When to Use a Single Point Lubricator

Jeremie Edwards, Noria Corporation

When to Use a Single Point Lubricator


When it comes to the efficient and effective application of grease, a single point lubricator (SPL) can prove to be an extremely beneficial tool in our arsenal. Single point lubricators help engineers regularly and automatically deliver a small amount of grease or lubricating oil to a specific area, which:

  • Extend the life of bearings
  • Prevent extended downtime due to lubrication-related failures
  • Eliminate the human-error element

Because of their importance, it’s critical that we understand when it’s appropriate to apply this technology to capitalize on the available benefits for our teams and facilities. But oftentimes this is easier said than done. 
SPLs are not a one-size-fits-all type of technology; there are many different types and variations available on the market that can meet a variety of greasing needs, and not all of them function the same. 
So, before we start selecting SPLs at random and begin plugging them into all our bearings, there are several questions we should ask ourselves first to determine if a specific single point lubricator is justifiable for your specific application, or if you should stick with manual greasing practices.



Does the Bearing Require Frequent Lubrication?

Yes – Consider a single point lubricator.
No – Consider manual greasing. 

Is the Bearing Difficult to Access? 

Yes – Consider a single point lubricator.
No – Consider manual greasing. 

Is the Bearing Critical to Equipment Operation?

Yes – Consider a single point lubricator.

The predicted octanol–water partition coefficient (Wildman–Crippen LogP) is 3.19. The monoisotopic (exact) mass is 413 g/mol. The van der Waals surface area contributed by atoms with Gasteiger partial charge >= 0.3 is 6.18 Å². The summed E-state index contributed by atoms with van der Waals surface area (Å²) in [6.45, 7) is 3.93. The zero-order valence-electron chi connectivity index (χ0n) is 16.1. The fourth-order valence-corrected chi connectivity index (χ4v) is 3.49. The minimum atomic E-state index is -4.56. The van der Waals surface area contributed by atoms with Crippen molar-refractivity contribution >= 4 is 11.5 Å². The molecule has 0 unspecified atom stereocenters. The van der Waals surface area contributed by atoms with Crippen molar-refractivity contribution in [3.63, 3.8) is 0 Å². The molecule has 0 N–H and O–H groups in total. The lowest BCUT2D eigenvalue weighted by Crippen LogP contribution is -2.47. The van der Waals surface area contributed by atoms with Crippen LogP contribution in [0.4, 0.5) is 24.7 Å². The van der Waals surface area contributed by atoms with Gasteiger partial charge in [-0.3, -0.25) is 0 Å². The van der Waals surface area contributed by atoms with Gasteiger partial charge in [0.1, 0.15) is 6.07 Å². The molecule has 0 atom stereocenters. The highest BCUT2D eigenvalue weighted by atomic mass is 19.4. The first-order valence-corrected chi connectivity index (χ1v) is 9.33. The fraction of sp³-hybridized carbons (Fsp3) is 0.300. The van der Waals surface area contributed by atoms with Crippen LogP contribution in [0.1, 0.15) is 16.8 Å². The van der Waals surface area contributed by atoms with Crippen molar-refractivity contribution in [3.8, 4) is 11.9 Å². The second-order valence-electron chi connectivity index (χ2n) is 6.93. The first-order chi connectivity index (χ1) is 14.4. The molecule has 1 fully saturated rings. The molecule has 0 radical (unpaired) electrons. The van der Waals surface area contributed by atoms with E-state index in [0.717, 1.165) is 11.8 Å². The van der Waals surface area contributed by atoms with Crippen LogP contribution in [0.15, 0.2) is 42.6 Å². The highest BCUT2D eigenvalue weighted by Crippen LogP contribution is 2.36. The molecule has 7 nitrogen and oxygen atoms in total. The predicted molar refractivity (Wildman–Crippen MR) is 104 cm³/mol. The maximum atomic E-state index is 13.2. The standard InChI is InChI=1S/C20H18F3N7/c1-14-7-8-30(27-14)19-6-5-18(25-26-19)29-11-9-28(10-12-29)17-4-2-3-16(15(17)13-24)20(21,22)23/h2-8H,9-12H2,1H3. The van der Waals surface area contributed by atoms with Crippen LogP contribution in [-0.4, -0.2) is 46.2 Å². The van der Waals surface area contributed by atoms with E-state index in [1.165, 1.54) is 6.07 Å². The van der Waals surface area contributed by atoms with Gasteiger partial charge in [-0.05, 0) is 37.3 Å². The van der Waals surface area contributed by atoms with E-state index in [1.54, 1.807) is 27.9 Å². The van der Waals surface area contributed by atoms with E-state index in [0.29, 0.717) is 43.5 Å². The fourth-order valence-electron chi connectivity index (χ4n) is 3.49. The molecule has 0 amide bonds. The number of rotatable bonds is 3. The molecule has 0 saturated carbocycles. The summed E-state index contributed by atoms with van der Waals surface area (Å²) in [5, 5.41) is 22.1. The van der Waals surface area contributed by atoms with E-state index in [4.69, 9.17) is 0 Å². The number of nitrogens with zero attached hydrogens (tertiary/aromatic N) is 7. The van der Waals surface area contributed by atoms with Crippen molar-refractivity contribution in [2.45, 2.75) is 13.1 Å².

No – Consider manual greasing. 

Is the Environment Harsh or Dirty?

Yes – Consider a single point lubricator.
No – Consider manual greasing. 

Does the Application Require Precise and Consistent Amounts of Lubrication? 

Yes – Consider a single point lubricator.
No – Consider manual greasing. 

By answering these simple questions, you can begin to determine if a single point lubricator is the best decision for your greasing needs. 
When reviewing your answers, if your responses were all “no,” you most likely have no need for an SPL, but if you answered “yes” to at least one of the questions, you may in fact have a case for deploying a single point lubricator. 
After you understand whether or not an SPL may be an appropriate solution for your facility, you will need to identify what kind you need. 
To determine this, there are several factors that will need to be evaluated. 

Will This Application Have High or Low Temperature Conditions? 

  • If so, you need to consider whether the SPL can withstand extreme temperatures
  • Positive displacement pump SPLs handle these conditions better than those driven by a chemical reaction. 

Are There Routine Inspections That Must Be Done Frequently? 

  • Although the lubricating task may be more convenient with an SPL, it may be more beneficial to perform the greasing manually in order to encourage team members to physically visit a location and perform an inspection. 

Is the Equipment Located in a Corrosive or Harsh Chemical Environment? 

  • Some manufacturing chemicals have the potential to eat through single point lubricators, so you need to ensure that you aren’t setting yourself and your equipment up for failure. 

Is There Adequate Space to Place the SPL? 

  • Space is not always a limiting factor, but it is something that should be considered. While the possibility exists to install a remote SPL in a tight area, we still need to look at how far we will be pushing the grease and if the chosen SPL can adequately perform the task.

Are There Multiple Maintenance Points Close by That Are All Taking the Same Lubricant and Will All Use SPLs? 

  • When we run into a case similar to this, we need to ask ourselves if installing a centralized greasing system would make more sense. Though these systems may have a higher cost initially, the lifecycle cost would be much lower over time for this specific application. 
While it’s easy to understand the appeal of defaulting to a single point lubricator when there are multiple tasks that are all a priority to complete, these units are meant to be a tool, not a crutch. We need to use informed forethought when it comes to making a decision on whether or not to utilize SPLs for our equipment – look at your reliability goals and ask yourself if they are truly helping you reach these goals. If the answer is no, don’t do it. 
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